Building leadership and resilience for people living with HIV
As SAMESH’s Poz Peer Navigator, Craig Shrubsole is no stranger to advocating for people living with HIV (PLHIV).
“We’ve had 40 years of this journey, and it’s clearly not over. Our community need people to advocate for each other so that future generations have the best opportunity to be their best selves living with HIV.”
It’s why Craig attended the Positive Leadership Development Institute (PLDI) Workshop, which offers people living with HIV the opportunity to develop skills for leadership and resilience.
He’d heard amazing things about the workshop, and thought it would help him feel more self-empowered, more self-aware, and better equipped to advocate for his community.
He left with all that and more.
“Three days of emotions.”
“It pronounced the importance of people working in the sector to continue the legacy of advocating for people with HIV. The next generation needs to hold people to account so there are better opportunities for the community and better treatment options while addressing stigma and discrimination,” he said.
Sarah Feagan is a PLDI Workshop Coordinator, and she said the workshop’s tone is unlike anything else in the sector.
“The selection process is quite brutal. I work as a Peer Navigator at Living Positive Victoria as well, where I’m holding people’s hands and guiding them through processes, and it’s really lovely and gentle,” she said.
“Whereas PLDI is more like ‘you didn’t finish it, so you’re out’ because we get such a high amount of applicants. It is quite cutthroat. We expect people to be wanting to step into a leadership space.”
In her eyes, leadership in the HIV space is critical. She said, “The HIV movement 40 years ago saw no leadership from government or health departments.”
A lot has changed in 40 years, but Sarah said HIV Still Matters.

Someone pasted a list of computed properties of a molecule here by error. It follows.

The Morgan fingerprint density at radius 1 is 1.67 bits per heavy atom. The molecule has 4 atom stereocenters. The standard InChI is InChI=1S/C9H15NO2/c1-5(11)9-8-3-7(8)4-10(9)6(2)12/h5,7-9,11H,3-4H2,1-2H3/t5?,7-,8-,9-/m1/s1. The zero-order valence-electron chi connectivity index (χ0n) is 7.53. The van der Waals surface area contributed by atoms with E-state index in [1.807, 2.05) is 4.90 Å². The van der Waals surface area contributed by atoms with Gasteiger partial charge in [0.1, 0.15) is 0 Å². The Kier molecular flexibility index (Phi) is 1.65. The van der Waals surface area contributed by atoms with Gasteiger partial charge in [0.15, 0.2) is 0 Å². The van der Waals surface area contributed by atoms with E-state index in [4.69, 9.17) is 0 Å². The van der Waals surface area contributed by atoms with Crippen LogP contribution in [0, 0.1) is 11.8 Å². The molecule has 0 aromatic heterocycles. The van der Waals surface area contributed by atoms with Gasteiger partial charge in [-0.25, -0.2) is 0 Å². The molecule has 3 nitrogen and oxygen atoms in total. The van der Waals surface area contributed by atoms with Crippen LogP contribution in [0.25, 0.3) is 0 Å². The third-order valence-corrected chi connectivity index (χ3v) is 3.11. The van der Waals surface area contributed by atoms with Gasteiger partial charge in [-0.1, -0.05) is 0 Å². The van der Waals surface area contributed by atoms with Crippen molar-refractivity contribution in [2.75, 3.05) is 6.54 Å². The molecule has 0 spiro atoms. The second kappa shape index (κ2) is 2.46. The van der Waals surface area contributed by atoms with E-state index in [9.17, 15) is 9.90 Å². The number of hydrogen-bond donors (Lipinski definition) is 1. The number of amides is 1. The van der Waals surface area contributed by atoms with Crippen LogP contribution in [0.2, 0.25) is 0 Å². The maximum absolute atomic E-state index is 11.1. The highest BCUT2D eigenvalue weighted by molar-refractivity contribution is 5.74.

“Speaking to some of the elders in our community, they often feel like, well, it doesn’t matter because they’ll say, ‘I’ve got one pill a day, and U=U, and it’s all kind of over.’”
Sarah said there are still issues around equality, safety and access to treatment and prevention information. The HIV/AIDS epidemic continues to evolve in new ways as migrating populations change how health promotion messaging is best delivered.
“The work is far from over. We have not ended HIV in Australia.”
Before becoming a coordinator, Sarah attended the PLDI Workshop. She’s gone on to become the Chair of Positive Women Victoria and the Vice President of the National Association of People with HIV Australia (NAPWHA).
“It kicked off my advocacy in a massive, massive way. It gave me that confidence to actually step forward and put myself out there.”
Sarah encouraged people living with HIV to apply to the next workshop taking place in Queensland from October 1-3.
“What I love about PLDI is that it prides itself on inclusion and diversity — whether that’s geographical, sexuality, gender, race or anything else. That’s why the program has such a great impact.”
Apply for the next PLDI Workshop on their website.